Malaysia's new gallery of portraits

  • Arts
  • Saturday, 12 Oct 2013

Amri Ginang's Prof Ungku Aziz (2012), a black and white photograph on canvas, is one of the illuminating highlights at the National Portrait Gallery.

The newly opened National Portrait Gallery mirrors the nation’s identity.

THE late Datuk Mohd Hoessein Enas’s portrait of a sanguine Malay maiden Minah puts across a bittersweet longing of a rustic Malaya past.

Drawn by local art pioneer Hoessein in 1958, the oil on canvas piece Minah, seems to invite visitors as they wander through the doors at the newly opened National Portrait Gallery (Galeri Potret Negara), situated in an adjoining wing of the National Visual Arts Gallery (Balai Seni Visual Negara) in Kuala Lumpur.

In many ways, Minah, regarded as the National Portrait Gallery’s “unofficial poster girl”, is a fitting reflection of the gallery’s mission statement: to tell the story of Malaysia through individuals – common and prominent – who have shaped the nation’s heritage, history and culture.

“If you are looking for Malaysian social history, this is a good place to start,” said Amerrudin Ahmad, the National Visual Arts Gallery’s main curator behind this portrait gallery project.

“As a country, we have a rich history when it comes to portraiture ... and the National Visual Arts Gallery also has a sizeable inventory of portraits from several generations of local artists. With the arrival of the National Portrait Gallery, the public now has a space dedicated to the exhibition and study of portraits,” he added.

The National Visual Arts Gallery is the custodian of over 500 portraiture works in its permanent collection.

A team of curators was assembled last year to make this portrait-based annexe a reality, with funding approved by the National Visual Arts Development Board Act 2011.

The National Portrait Gallery – launched on Wednesday – isn’t just an exhibition space caught in a time warp.

“We wanted to introduce something of a guide to the culture of portraiture – to bring to light the early pioneers, a sampling of the pioneering styles as well as to have a platform to exhibit new and diverse directions in portrait work. At present, we have historic pieces from the (British) colonial times, pre-WWII portraits, pre-Merdeka work and significant paintings from the 1960s/70s sitting alongside some 30 pieces of recently commissioned portraits at the gallery now,” said Amerrudin.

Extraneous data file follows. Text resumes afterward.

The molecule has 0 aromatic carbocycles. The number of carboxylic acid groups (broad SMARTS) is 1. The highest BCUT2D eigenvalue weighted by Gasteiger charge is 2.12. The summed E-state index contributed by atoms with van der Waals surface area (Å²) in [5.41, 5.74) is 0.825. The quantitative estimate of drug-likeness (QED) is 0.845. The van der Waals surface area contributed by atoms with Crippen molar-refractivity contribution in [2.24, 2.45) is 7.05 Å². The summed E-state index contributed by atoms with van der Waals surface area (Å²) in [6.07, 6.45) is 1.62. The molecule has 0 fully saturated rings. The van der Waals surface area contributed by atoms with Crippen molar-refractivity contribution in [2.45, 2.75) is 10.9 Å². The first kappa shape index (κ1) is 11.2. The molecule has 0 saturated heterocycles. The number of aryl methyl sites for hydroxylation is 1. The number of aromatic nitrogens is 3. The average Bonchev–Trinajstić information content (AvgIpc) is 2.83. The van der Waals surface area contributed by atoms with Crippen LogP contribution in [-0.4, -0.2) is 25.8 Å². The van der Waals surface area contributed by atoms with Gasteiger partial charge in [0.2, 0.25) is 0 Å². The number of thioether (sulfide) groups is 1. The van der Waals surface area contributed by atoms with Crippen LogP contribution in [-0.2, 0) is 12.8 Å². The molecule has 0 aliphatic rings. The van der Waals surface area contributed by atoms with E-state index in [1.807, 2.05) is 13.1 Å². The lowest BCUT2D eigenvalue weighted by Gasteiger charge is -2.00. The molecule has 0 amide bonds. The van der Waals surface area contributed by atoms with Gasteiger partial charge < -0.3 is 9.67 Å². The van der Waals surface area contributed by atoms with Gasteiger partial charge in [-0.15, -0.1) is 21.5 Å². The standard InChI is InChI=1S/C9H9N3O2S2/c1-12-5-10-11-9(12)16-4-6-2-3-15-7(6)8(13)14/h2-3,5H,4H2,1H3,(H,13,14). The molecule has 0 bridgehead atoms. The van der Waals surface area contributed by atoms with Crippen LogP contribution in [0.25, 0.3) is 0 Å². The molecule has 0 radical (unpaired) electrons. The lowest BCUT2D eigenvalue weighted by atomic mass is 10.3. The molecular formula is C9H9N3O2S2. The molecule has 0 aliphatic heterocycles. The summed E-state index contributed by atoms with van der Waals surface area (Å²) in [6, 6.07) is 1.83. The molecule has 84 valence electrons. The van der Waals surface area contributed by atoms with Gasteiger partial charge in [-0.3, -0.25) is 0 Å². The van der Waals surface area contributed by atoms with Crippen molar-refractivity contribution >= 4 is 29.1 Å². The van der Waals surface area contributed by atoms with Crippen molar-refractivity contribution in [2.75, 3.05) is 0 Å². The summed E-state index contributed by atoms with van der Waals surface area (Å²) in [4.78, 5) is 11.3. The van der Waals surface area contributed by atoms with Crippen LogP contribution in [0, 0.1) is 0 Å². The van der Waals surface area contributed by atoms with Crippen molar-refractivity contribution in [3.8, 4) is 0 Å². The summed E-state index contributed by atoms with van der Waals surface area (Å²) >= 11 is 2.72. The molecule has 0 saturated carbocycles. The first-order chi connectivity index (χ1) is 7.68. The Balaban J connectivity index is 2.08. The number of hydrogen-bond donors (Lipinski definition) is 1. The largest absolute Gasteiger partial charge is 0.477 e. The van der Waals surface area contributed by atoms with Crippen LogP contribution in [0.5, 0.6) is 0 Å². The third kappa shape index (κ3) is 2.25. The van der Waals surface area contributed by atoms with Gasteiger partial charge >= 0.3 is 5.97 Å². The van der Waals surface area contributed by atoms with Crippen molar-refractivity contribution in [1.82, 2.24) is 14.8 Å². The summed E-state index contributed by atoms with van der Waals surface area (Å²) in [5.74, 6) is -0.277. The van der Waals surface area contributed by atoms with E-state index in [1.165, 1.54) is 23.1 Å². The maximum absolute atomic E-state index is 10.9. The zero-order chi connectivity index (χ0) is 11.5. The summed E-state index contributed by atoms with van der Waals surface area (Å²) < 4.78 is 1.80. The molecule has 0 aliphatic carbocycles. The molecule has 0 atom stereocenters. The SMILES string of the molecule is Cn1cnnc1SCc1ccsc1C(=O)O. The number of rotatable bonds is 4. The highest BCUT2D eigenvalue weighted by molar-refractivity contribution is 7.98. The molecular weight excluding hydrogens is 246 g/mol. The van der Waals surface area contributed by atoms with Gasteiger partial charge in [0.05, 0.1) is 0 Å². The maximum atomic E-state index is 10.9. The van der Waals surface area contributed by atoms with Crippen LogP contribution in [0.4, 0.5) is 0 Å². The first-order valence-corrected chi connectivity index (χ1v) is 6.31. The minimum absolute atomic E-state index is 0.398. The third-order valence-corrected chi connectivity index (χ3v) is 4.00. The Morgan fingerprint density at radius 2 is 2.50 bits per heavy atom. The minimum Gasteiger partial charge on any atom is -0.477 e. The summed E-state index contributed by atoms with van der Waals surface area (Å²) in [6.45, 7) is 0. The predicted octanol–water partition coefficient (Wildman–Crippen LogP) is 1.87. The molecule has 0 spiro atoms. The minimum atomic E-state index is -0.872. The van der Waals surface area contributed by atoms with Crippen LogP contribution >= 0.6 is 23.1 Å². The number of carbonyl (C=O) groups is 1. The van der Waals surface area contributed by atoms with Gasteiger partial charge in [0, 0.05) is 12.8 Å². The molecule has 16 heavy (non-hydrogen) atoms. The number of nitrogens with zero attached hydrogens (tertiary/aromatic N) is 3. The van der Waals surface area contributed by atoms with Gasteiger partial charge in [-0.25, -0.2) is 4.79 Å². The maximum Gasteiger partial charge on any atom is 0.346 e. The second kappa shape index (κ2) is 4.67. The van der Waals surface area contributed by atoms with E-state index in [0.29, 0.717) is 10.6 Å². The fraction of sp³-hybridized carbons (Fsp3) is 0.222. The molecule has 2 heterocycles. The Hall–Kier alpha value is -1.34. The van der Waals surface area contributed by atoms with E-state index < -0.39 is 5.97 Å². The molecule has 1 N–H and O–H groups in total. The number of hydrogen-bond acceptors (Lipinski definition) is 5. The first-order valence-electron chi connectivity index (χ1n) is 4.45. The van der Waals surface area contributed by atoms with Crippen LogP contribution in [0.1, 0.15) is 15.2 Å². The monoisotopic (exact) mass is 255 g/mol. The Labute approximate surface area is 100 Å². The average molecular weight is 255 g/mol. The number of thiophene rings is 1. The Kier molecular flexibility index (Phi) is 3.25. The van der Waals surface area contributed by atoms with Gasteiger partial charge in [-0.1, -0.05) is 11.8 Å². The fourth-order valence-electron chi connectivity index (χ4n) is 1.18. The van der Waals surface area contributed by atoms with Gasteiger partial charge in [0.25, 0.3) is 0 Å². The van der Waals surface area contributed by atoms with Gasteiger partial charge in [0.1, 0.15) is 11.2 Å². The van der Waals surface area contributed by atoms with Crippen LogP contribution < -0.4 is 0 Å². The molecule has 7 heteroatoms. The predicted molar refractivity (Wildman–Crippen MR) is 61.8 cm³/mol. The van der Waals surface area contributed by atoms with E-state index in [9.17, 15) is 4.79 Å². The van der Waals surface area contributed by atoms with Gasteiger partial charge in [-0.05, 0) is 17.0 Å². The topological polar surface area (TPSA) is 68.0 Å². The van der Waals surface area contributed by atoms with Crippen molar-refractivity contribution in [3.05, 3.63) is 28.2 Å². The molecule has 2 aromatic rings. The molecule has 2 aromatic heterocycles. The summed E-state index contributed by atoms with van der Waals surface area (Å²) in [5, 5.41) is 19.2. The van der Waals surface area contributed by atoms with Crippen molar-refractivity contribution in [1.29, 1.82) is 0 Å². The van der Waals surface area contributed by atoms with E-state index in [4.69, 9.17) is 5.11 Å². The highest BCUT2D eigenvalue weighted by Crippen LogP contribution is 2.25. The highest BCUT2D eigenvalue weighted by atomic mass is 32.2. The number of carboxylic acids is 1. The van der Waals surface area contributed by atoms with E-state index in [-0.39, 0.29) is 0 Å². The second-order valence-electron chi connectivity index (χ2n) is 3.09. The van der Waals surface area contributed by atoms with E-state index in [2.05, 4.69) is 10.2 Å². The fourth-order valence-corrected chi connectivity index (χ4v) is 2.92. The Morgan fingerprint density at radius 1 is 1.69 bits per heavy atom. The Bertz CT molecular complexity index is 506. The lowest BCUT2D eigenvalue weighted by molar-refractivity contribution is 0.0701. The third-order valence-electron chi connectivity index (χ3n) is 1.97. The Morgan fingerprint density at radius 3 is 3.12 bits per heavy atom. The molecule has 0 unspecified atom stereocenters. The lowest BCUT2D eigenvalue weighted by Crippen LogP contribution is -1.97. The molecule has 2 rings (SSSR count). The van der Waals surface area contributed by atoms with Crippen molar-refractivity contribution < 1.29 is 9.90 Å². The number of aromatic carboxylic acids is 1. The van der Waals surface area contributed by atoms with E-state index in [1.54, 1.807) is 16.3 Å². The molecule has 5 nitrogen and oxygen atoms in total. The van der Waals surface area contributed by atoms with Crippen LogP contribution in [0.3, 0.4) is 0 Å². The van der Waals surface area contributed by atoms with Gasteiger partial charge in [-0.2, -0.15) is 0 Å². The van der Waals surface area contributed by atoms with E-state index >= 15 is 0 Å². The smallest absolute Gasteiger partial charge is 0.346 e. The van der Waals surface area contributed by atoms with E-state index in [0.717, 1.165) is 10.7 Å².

At a glance, the visual database at the National Portrait Gallery offer a broad range – from oil on canvas, photography, mixed media, sculpture, resin and water colours.

Anthonie Chong Kah Leong’s Head Study In Thick Paint (1995).

The oldest portrait on display is Lukisan Che Ali, from 1885, which is a watercolour/sketch piece by British artist George Giles, while O. Don Peris’ Portrait Of My Wife In Her Wedding Dress (1933), Yong Mun Sen’s Portrait Of Artist Wife (1943) and Katherine Sim’s Salmah (1949) give colour and everyday context to the early story of the nation.

Newer work celebrating the inner life of prominent Malaysians – past and present – have also given the exhibition a sense of approachability. Kow Leong Kiang’s Hijjas Kasturi, a vibrant piece on famed architect, Amron Omar’s Tun Salleh Ismael, a personable tribute to the legendary Malaysian IGP, and Amri Ginang’s striking photography work Prof Ungku Aziz, are just some of the eye-catching highlights.

Amri Ginang's Prof Ungku Aziz (2012), a black and white photograph on canvas, is one of the illuminating highlights at the National Portrait Gallery.

According to Bakhtiar Naim Jaafar, an assistant curator at the National Visual Arts Gallery, the influence of Hoessein Enas and Angkatan Pelukis Semenanjung (APS, the Peninsular Artists Force) in the development of portraiture in the country cannot be discounted.

“To the common person, portrait work might just be something associated with (commercial) artists at Central Market (in Kuala Lumpur). But this art form had a starting point and thrived with the pioneers who made it such an important part of Malaysian art history. If you want to dig deeper and find out how portrait styles came into prominence, just have a look at Hoessein Enas’ work in the gallery. Then move on to the other pioneers. Each generation has its own narrative ... with a Malaysian story to tell,” said Bakhtiar.

National Portrait Gallery (Galeri Potret Negara), at the National Visual Arts Gallery, 2, Jalan Temerloh, off Jalan Tun Razak, Kuala Lumpur, is open daily (10am-6pm). Admission is free. More info at

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